Observations of gamma-ray burst reveal surprising ingredients of early galaxies
The new results indicate that some galaxies were already rich in heavy elements less than two billion years after the Big Bang.
November 2, 2011
An international team of astronomers has used the brief but brilliant light of a distant gamma-ray burst (GRB) as a probe to study the makeup of distant galaxies. Surprisingly, the new observations made with the European Southern Observatory’s (ESO) Very Large Telescope (VLT) have revealed two galaxies in the young universe that are richer in the heavier chemical elements than the Sun. The two galaxies may be in the process of merging. Such events in the early universe will drive the formation of many new stars and may be the trigger for GRBs.
This artist’s impression shows two galaxies in the early universe. The brilliant explosion on the left is a gamma-ray burst. The light from the burst travels through both galaxies on its way to Earth (outside the frame to the right). Analysis of observations of the light from this gamma-ray burst made using ESO’s Very Large Telescope have shown that these two galaxies are remarkably rich in heavier chemical elements. Credit: ESO/L. Calçada
GRBs are the brightest explosions in the universe. Scientists first spot them using orbiting observatories that detect the initial short burst of gamma rays. After pinning down their positions, astronomers immediately study them using large ground-based telescopes that can detect the visible-light and infrared afterglows that the bursts emit over the succeeding hours and days. The NASA Fermi Gamma-ray Space Telescope first spotted one such burst, called GRB 090323. Soon afterward, it was picked up by the X-ray detector on NASA’s Swift satellite and with the GROND system at the MPG/ESO 2.2-meter telescope in Chile, and then studied in great detail using ESO’s (VLT) just one day after it exploded.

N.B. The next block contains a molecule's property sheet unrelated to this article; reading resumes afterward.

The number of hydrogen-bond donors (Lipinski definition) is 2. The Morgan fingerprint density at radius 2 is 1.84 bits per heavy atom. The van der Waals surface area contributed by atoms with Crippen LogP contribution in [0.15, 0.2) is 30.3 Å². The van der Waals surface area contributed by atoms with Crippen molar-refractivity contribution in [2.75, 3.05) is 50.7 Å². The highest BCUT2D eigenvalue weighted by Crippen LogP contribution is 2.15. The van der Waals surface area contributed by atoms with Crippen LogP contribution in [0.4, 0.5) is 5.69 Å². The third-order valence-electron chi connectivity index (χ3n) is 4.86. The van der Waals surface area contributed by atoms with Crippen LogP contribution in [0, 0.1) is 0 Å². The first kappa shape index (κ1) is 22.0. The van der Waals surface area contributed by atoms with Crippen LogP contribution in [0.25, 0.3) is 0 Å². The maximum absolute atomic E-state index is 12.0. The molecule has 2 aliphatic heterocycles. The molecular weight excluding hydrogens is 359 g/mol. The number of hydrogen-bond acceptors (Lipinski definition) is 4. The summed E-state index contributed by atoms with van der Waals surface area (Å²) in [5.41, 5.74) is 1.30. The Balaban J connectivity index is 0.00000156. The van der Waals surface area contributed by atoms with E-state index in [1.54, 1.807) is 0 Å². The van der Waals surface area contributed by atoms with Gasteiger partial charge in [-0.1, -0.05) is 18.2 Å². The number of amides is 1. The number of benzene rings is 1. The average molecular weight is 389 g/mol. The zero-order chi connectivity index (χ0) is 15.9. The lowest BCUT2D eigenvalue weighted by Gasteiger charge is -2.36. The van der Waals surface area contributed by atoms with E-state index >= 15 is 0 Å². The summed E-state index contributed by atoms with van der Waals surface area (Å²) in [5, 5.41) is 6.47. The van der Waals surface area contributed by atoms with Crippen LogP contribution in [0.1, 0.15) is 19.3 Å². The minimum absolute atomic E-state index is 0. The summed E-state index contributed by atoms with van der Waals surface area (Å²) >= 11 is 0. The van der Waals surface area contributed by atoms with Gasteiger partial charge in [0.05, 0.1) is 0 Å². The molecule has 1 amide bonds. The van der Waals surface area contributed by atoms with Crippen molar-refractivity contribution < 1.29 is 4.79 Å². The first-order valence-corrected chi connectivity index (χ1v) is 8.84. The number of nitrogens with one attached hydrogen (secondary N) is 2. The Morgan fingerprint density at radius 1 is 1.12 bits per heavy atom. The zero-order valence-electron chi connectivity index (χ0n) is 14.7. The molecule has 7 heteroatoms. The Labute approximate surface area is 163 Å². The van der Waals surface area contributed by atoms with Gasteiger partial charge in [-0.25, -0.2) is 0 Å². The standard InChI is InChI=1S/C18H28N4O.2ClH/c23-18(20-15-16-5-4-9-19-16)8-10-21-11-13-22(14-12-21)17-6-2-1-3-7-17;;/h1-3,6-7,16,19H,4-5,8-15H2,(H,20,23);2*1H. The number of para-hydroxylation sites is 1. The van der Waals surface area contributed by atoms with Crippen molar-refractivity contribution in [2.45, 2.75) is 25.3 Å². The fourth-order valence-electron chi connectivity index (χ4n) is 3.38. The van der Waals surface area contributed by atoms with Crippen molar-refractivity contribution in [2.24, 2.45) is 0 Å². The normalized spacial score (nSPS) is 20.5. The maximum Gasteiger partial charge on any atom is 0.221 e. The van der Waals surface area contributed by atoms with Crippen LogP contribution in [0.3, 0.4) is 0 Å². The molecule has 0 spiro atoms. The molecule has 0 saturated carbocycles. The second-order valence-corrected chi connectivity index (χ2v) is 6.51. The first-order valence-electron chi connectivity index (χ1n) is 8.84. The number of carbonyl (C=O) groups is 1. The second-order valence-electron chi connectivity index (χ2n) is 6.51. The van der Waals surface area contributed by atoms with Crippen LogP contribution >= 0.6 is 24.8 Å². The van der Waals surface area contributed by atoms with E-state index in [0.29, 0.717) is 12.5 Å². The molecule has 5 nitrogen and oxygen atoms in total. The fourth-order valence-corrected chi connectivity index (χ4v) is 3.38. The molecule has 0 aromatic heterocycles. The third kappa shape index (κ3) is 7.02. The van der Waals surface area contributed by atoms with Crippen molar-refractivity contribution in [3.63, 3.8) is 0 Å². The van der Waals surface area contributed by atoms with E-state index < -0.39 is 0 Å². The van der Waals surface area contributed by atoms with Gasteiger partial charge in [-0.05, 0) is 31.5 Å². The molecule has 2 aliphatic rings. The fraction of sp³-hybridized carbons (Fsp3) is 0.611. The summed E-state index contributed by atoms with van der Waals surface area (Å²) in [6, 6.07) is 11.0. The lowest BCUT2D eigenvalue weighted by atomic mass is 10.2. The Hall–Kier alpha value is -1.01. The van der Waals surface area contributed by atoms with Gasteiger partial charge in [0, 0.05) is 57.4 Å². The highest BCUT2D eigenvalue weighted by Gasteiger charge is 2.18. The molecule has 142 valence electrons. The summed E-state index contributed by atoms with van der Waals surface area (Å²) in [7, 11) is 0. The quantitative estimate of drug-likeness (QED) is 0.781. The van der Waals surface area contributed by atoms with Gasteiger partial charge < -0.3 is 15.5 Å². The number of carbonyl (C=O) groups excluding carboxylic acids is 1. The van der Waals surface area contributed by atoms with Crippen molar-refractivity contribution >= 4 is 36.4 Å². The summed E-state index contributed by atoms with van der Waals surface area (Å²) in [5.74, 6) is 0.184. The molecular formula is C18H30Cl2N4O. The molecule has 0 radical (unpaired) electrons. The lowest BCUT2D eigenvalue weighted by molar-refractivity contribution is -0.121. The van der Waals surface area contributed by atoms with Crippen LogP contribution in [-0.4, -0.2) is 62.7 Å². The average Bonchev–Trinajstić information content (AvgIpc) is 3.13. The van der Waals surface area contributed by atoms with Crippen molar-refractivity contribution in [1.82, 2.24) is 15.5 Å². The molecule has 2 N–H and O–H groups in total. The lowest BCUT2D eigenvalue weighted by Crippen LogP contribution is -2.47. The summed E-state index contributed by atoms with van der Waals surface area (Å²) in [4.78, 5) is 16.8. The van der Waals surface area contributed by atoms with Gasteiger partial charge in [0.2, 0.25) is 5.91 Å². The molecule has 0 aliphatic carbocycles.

The VLT observations show that the brilliant light from the GRB had passed through its own host galaxy and another galaxy nearby. These galaxies are seen as they were about 12 billion years ago. Such distant galaxies are rarely caught in the glare of a GRB.
“When we studied the light from this gamma-ray burst, we didn’t know what we might find. It was a surprise that the cool gas in these two galaxies in the early universe proved to have such an unexpected chemical makeup,” said Sandra Savaglio from the Max Planck Institute for Extraterrestrial Physics in Garching, Germany. “These galaxies have more heavy elements than have ever been seen in a galaxy so early in the evolution of the universe. We didn’t expect the universe to be so mature, so chemically evolved, early on.”
As light from the GRB passed through the galaxies, the gas there acted like a filter and absorbed some of the light from the GRB at certain wavelengths. Without the GRB, these faint galaxies would be invisible. By carefully analyzing the telltale fingerprints from different chemical elements, the team was able to work out the composition of the cool gas in these distant galaxies and, in particular, how rich they are in heavy elements.
Scientists expected that galaxies in the young universe to contain smaller amounts of heavier elements than galaxies at the present day, such as the Milky Way. The heavier elements are produced during the lives and deaths of generations of stars, gradually enriching the gas in the galaxies. Astronomers can use the chemical enrichment in galaxies to indicate how far they are through their lives. But the new observations, surprisingly, revealed that some galaxies were already rich in heavy elements less than two billion years after the Big Bang, something unthinkable until recently.
The newly discovered pair of young galaxies must be forming new stars at a tremendous rate to enrich the cool gas so strongly and quickly.
As the two galaxies are close to each other, they may be in the process of merging, which would also provoke star formation when the gas clouds collide. The new results also support the idea that GRBs may be associated with vigorous massive star formation.
Energetic star formation in galaxies like these might have ceased early in the history of the universe. Twelve billion years later, at the present time, the remains of such galaxies would contain a large number of stellar remnants such as black holes and cool dwarf stars, forming a hard-to-detect population of “dead galaxies,” just faint shadows of how they were in their brilliant youths. Finding such corpses in the present day would be a challenge.
“We were very lucky to observe GRB 090323 when it was still sufficiently bright so that it was possible to obtain spectacularly detailed observations with the VLT,” said Savaglio. “Gamma-ray bursts only stay bright for a short time, and getting good quality data is very hard. We hope to observe these galaxies again in the future when we have much more sensitive instruments; they would make perfect targets for the E-ELT.”